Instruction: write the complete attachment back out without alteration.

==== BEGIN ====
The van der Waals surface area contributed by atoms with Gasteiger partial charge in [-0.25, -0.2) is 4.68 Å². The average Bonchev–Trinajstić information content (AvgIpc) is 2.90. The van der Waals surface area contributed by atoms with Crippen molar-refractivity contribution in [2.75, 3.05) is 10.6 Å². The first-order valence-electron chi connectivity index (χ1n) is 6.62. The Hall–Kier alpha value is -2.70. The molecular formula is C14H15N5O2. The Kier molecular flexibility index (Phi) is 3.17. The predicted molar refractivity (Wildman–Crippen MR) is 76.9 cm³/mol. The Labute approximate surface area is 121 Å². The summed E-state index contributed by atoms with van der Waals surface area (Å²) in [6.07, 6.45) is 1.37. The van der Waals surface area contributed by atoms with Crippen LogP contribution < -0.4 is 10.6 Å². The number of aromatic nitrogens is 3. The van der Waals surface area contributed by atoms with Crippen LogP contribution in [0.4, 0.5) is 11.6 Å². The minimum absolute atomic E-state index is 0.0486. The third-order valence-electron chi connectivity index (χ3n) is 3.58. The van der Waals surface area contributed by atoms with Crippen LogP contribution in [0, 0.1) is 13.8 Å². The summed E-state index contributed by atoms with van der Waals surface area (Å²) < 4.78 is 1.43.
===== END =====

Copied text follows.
The van der Waals surface area contributed by atoms with Gasteiger partial charge in [-0.25, -0.2) is 4.68 Å². The average Bonchev–Trinajstić information content (AvgIpc) is 2.90. The van der Waals surface area contributed by atoms with Crippen molar-refractivity contribution in [2.75, 3.05) is 10.6 Å². The first-order valence-electron chi connectivity index (χ1n) is 6.62. The Hall–Kier alpha value is -2.70. The molecular formula is C14H15N5O2. The Kier molecular flexibility index (Phi) is 3.17. The predicted molar refractivity (Wildman–Crippen MR) is 76.9 cm³/mol. The Labute approximate surface area is 121 Å². The summed E-state index contributed by atoms with van der Waals surface area (Å²) in [6.07, 6.45) is 1.37. The van der Waals surface area contributed by atoms with Crippen LogP contribution < -0.4 is 10.6 Å². The number of aromatic nitrogens is 3. The van der Waals surface area contributed by atoms with Crippen LogP contribution in [0.4, 0.5) is 11.6 Å². The minimum absolute atomic E-state index is 0.0486. The third-order valence-electron chi connectivity index (χ3n) is 3.58. The van der Waals surface area contributed by atoms with Crippen LogP contribution in [0, 0.1) is 13.8 Å². The summed E-state index contributed by atoms with van der Waals surface area (Å²) < 4.78 is 1.43.